Since 2019, the weight loss industry in America is now worth a record $72 billion. However, the total number of dieters has steadily decreased. While meal replacements are still booming, over the counter diet pills have been losing revenue year over year. While this does represent a significant shift in the mindset of dieters, it doesn’t address one of the primary issues associated with fad diets: longevity. As an award-winning Bariatric Medicine Physician, Dr. Jan McBarron understands that sustained weight loss requires a change in lifestyle. To explain the long-term benefits of adopting a healthy lifestyle versus trying yet another short-lived diet, Dr. Jan McBarron breaks down everything you need to know.
What Is a ‘Diet’?
What is considered a ‘diet’? Dr. Jan McBarron defines it is a temporary change in your eating habits to promote a certain outcome—often weight loss—before returning to your previous eating habits. While diets focus solely on food intake, a change in lifestyle considers a person’s holistic health, including exercise, sleep, and other factors. While everyone wants a ‘magic pill’ that can keep weight off—allowing you to eat whatever you want—Dr. Jan McBarron explains that it doesn’t work that way: “Almost seventy percent of people who diet will regain the weight they lost by dieting all while putting immense strain on their body.” Research suggests that rapid weight loss can slow your metabolism, leading to future weight gain and depriving your body of essential nutrients.
Diets Offer Unsustainable Solutions
Most diets offer unsustainable solutions for quick weight loss, and the food you have to eat on them often leaves much to be desired. From the water, cayenne pepper, lemon juice, and maple syrup cleanse to the low-calorie salad diet, you’re not going to stick with it if you hate it—and are hungry all the time! Dr. Jan McBarron explains that a sustainable diet is one that you enjoy, one that allows you a bit of flexibility to enjoy the foods you love. One of the best ways to implement a lasting change in your diet is to make it fun by experimenting with new, healthy recipes. To try and increase the number of whole, plant-based foods in your diet, Dr. Jan McBarron suggests adding spices, sauces, and dressings to your meals to keep them exciting. Try using tahini, olive oil, garlic powder, onion powder, paprika, and other ‘condiments’ to keep things interesting.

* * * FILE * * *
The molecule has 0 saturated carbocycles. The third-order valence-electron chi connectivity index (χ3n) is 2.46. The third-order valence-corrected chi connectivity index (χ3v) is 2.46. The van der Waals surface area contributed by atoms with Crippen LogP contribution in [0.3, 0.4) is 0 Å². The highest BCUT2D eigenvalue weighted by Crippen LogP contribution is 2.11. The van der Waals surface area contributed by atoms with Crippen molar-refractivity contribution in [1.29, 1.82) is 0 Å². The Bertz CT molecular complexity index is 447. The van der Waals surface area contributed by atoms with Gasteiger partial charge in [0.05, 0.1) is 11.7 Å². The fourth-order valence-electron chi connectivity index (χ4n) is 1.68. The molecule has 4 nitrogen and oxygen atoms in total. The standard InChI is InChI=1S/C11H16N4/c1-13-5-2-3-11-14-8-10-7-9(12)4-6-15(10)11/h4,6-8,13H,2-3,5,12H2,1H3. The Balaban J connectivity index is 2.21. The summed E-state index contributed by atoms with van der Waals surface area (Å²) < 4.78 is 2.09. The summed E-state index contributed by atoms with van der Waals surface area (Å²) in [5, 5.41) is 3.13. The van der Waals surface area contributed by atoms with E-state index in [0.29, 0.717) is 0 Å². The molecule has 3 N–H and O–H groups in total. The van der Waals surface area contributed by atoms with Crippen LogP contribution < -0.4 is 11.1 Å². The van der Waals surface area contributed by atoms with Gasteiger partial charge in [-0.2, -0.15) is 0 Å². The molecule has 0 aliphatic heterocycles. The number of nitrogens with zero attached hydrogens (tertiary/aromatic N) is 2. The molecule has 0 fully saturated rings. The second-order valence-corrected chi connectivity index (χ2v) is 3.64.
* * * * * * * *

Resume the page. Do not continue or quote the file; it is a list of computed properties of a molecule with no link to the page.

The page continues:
Once you’ve found healthy options that you love, Dr. Jan McBarron suggests meal prepping at the beginning or end of the week. If you make it easy for yourself in the future, you remove any possibility of making an excuse in the moment when you’re feeling lazy and unmotivated. Meal prepping sets you up for success in the long-term.
Incorporate Healthy Food Habits with Lifestyle Changes
In addition to changing what you eat, Dr. Jan McBarron suggests finding a form of physical exercise that you enjoy. She explains that it doesn’t need to be intensive or take more than 30 minutes a day to be effective: “Something as simple as a daily walk can drastically improve your body’s resilience, from energy, to mood, and weight loss.” To keep the momentum going, Dr. Jan McBarron suggests doing one physical thing a day. Even on days off, consider doing a short stretch or yoga video—it doesn’t matter what it is, just get moving.
Find What Works for You
Lastly, Dr. Jan McBarron suggests trying new things until you find something that works for you. Just like any skillset, it will take time and patience to achieve desirable results. Try new recipes, exercises, and routines until you find one that works for you. The key to maintaining a healthy, balanced lifestyle is enjoying the process.